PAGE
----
Surface Ripples of Polymeric Nanofibers under Tension: The Crucial Role of Poisson's Ratio
S Tang and Y Li and WK Liu and XX Huang, MACROMOLECULES, 47, 6503-6514 (2014).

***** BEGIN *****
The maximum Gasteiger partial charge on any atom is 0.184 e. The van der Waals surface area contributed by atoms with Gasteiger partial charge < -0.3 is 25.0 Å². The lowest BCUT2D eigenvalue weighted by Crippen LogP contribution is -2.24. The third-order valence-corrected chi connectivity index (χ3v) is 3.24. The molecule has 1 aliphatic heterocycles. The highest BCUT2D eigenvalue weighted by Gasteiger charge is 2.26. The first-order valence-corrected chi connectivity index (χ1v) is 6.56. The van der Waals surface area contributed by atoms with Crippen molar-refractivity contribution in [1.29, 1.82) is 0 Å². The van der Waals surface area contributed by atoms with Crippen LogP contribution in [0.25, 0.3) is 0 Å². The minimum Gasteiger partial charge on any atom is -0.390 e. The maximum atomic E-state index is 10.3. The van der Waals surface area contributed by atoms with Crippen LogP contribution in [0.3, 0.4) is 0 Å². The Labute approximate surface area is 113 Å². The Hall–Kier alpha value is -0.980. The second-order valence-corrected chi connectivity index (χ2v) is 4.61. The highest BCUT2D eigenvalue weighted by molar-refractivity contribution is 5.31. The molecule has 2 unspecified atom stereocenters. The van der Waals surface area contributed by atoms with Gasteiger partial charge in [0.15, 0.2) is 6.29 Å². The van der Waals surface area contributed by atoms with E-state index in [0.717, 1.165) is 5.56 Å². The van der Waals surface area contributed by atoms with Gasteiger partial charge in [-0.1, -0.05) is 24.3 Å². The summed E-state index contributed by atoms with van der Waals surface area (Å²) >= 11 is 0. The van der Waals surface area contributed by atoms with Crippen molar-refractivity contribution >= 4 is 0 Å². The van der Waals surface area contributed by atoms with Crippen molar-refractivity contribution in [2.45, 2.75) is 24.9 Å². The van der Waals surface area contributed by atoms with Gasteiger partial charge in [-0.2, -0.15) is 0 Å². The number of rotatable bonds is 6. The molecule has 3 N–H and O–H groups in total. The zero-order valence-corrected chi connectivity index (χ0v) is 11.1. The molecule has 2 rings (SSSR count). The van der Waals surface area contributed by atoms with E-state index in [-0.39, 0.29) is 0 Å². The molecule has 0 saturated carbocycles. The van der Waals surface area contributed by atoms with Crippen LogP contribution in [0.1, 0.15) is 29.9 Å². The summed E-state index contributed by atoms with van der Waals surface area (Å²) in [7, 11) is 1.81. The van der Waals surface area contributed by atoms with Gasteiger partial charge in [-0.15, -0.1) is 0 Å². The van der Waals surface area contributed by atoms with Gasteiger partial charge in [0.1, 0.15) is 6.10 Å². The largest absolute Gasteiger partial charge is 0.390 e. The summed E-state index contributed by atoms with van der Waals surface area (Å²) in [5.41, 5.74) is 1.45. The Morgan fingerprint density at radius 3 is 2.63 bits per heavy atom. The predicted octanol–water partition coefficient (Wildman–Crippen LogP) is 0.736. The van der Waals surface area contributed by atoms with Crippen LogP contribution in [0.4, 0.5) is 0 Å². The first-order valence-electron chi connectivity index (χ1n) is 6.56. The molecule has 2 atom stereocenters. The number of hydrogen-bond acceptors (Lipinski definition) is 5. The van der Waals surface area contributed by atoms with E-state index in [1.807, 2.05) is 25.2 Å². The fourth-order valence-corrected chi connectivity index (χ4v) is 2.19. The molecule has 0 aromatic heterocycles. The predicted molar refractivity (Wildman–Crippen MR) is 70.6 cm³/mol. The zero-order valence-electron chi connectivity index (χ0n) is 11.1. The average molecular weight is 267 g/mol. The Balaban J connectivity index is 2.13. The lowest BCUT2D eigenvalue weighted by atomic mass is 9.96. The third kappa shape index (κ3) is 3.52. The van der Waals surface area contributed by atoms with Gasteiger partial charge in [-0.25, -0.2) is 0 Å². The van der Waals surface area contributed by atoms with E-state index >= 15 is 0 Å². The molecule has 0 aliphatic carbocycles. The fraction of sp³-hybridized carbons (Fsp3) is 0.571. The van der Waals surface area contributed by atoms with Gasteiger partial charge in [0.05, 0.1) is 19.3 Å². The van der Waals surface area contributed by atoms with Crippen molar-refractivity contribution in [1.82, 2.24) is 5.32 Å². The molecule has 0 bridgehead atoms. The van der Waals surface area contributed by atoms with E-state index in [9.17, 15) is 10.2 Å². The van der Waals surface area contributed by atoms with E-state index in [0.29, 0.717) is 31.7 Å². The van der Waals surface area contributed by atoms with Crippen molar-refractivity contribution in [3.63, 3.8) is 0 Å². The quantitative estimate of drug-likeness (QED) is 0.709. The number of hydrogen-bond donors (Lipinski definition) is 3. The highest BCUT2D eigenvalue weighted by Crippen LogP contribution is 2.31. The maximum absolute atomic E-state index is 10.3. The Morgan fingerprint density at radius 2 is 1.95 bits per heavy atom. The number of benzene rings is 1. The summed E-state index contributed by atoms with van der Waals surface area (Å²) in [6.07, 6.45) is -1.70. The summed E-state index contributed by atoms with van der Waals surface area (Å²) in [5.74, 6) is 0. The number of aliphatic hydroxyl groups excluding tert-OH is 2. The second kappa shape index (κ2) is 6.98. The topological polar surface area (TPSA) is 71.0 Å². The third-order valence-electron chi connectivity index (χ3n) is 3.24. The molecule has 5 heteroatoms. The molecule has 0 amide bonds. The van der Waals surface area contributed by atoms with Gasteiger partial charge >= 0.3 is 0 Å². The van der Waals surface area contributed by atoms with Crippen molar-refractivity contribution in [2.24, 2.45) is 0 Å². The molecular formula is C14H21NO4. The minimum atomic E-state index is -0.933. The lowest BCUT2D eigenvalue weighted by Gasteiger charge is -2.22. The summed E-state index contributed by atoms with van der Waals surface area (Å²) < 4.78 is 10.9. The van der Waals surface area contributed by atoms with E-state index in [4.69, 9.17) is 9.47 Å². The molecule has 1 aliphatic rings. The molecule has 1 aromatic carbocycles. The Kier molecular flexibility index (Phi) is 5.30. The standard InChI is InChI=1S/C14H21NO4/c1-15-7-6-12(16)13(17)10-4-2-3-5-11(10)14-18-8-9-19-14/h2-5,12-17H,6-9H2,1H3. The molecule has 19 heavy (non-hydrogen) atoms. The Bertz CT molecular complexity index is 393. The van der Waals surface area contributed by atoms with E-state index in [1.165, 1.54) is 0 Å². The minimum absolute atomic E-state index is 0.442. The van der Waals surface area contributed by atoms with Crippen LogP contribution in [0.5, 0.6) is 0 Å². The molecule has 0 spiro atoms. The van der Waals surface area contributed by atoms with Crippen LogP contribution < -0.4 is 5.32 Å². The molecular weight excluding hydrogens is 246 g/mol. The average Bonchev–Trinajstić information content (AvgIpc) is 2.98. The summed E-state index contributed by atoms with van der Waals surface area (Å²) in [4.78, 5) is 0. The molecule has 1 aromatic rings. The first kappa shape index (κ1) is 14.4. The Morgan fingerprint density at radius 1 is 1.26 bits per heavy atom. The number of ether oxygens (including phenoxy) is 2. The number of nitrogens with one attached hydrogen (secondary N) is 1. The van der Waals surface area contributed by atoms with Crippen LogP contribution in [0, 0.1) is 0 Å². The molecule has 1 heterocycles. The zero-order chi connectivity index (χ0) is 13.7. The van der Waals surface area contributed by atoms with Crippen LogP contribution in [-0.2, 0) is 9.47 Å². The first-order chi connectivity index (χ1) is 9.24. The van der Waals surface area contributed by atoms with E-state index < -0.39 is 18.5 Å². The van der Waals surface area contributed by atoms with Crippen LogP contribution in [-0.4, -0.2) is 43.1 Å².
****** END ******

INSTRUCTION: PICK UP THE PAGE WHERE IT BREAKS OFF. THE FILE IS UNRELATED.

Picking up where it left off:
Molecular dynamics and finite element simulations are performed to study the phenomenon of surface rippling in polymeric nanofibers under tension. Each nanofiber is modeled as a core shell system that resembles most relevant features extracted from detailed molecular simulations and experiments. Accordingly, our model nanofiber consists of a dense glassy core embedded in a less dense, more flexible, rubbery shell. Poisson's ratios of the core and shell layers are assumed close to that of compressible and incompressible materials, respectively. Surface rippling of the nanofiber is found, via combined finite element analysis and continuum theory, to be governed by a "polarization" mechanism at the core-shell interphase regime that is ultimately induced by the mismatch between Poisson's ratios while a mismatch between Young's moduli seems to play a secondary role. Plastic deformation is a prerequisite for the formation of rippled surfaces, that evolve from initial imperfections, and grow in the presence of uniaxial tension. For this reason, both strain rate and yield stress greatly influence the onset and modes of the observed rippled surface. Our findings are consistent with experimental observations on surface ripples of electrospun nanofibers and pave the way to design polymeric nanofibers with distinct surface morphologies.
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